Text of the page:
Saturday, April 30, 2011

In the Year of the Boar and Jackie Robinson

Lord, B.B. (1984). In the Year of the Boar and Jackie Robinson. New York, NY: Harper Row & Publishers, Inc.

Plot Summary:
The book is set in the year 1947. After hearing word from her father in America, Bandit and her mother must leave their family in China and travel to New York to join him. Upon leaving Chungking, her family gives her an American name of her choosing; she becomes Shirley Temple Wong. Shirley and her mother finally arrive to their tiny one room apartment in Brooklyn after a long journey. Shirley begins school and her mother adjusts to life without servants and with washing machines. It takes Shirley a few months to adjust to life, customs, and the English language. She is lonely at first, without any friends. She accidentally interrupts a stickball game one day after school and receives two black eyes from a bully named Mabel. After not squealing on Mabel, the stickball players befriend Shirley and teach her the game. Shirley takes to it immediately, becoming obsessed with baseball, specifically the Brooklyn Dodgers and Jackie Robinson. For the rest of the season, she doesn’t stray far from the radio when a game is being played. By the end of the year of the boar, Shirley has adjusted well to life in Brooklyn, but also realized the importance of maintaining her original language and customs.

I love the organization of this book, spread over a year, beginning in China. The author shows the progression of Shirley’s year of transformation from being well versed in Chinese customs, to struggling with English and American customs, to submersing herself in only American customs, and finally finding a balance between her Chinese culture and new life in America. I love that the main character is a girl, who is obsessed with baseball. Shirley’s obsession with the sport is fantastic; it adds a lot of humor to the book. There is a great explanation of why baseball is an America’s favorite pastime and there is a lot of symbolism in Shirley’s embracing of this. I like that the events in the book were drawn from the author’s own life and coming to America. Through Shirley’s experiences she shows the hardships and loneliness of children coming to a new country and learning a new language and all new customs.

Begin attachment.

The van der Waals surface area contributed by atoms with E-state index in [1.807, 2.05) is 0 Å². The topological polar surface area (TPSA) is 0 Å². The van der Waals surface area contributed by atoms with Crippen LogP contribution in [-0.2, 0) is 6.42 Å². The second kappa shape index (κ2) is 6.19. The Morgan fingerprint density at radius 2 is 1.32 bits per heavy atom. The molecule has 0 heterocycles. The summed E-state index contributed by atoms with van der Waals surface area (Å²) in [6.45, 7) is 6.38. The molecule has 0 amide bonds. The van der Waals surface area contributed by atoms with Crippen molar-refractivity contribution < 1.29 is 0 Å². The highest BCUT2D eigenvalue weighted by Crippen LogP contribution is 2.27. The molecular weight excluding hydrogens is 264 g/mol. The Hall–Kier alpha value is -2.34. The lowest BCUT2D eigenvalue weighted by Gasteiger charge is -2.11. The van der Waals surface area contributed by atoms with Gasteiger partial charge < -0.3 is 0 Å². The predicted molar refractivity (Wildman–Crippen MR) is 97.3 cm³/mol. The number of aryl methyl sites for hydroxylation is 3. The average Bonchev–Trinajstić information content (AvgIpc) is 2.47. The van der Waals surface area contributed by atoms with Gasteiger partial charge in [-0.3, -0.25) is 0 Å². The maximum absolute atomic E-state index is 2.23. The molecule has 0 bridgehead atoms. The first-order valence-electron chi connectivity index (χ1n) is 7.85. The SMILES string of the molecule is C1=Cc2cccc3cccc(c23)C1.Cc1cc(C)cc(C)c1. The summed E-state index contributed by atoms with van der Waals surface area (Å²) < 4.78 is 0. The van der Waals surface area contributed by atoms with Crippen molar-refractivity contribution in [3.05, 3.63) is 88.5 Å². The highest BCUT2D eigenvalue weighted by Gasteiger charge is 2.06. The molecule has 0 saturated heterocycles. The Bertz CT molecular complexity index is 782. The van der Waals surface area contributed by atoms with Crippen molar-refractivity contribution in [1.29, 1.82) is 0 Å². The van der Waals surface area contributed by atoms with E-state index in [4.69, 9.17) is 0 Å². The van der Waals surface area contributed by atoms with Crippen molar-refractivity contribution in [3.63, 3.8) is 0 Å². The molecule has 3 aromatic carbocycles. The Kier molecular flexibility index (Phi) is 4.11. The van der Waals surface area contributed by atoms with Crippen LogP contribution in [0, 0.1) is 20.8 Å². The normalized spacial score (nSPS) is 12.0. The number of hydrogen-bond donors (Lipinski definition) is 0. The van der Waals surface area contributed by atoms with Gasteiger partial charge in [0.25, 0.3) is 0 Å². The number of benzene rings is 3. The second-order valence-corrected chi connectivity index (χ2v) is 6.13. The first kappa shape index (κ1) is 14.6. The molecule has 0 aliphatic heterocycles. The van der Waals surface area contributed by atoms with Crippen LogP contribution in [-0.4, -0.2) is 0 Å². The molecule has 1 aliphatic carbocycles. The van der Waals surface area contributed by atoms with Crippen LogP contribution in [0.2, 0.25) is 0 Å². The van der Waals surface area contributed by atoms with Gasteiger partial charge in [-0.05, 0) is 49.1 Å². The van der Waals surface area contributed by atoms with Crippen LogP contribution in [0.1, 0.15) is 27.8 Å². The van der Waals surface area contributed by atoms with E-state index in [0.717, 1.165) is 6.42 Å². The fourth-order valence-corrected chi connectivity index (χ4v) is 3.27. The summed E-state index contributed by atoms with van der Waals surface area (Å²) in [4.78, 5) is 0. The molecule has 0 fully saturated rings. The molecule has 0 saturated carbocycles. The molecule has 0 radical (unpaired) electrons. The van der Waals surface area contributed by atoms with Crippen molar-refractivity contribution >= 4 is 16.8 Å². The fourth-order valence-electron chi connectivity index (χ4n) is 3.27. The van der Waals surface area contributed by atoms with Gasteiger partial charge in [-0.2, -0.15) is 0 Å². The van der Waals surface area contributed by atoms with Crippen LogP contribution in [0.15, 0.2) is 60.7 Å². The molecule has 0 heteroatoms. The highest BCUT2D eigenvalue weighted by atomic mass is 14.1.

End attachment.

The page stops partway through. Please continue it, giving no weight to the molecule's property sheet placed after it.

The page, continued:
historical fiction

Reading Level:
Ages 9 – 12

immigration, self-identity

Award Information:
ALA Notable Children's Book
School Library Journal Best Book

Character Names/Descriptions:
Shirley Temple Wong (Bandit, Sixth Cousin): 10 years old; travels from China to New York with her mother to join her father; loves baseball and Jackie Robinson
Father: Shirley’s father; gets an Engineering job in New York and moves his wife and daughter from China to join him; takes on the job of landlord of their building
Mother: Shirley’s mother; moves from China to New York with her daughter, Shirley, to join her husband; becomes pregnant
Mabel: largest 5th grade girl in Shirley’s class; gives Shirley two black eyes, then becomes her friend; plays stickball; teaches Shirley all about baseball
Mrs. Rappaport: Shirley’s 5th grade teacher
Emily Levy: new girl in Shirley’s class; becomes one of Shirley’s good friends
Jackie Robinson: baseball player for the Brooklyn Dodgers; hero of Shirley’s

It is 1947, the year of the boar, and the year Shirley Temple Wong leaves her home in China and moves to Brooklyn, New York. Shirley learns English and American customs, falls in love with baseball, and tries to hold on to her Chinese heritage.

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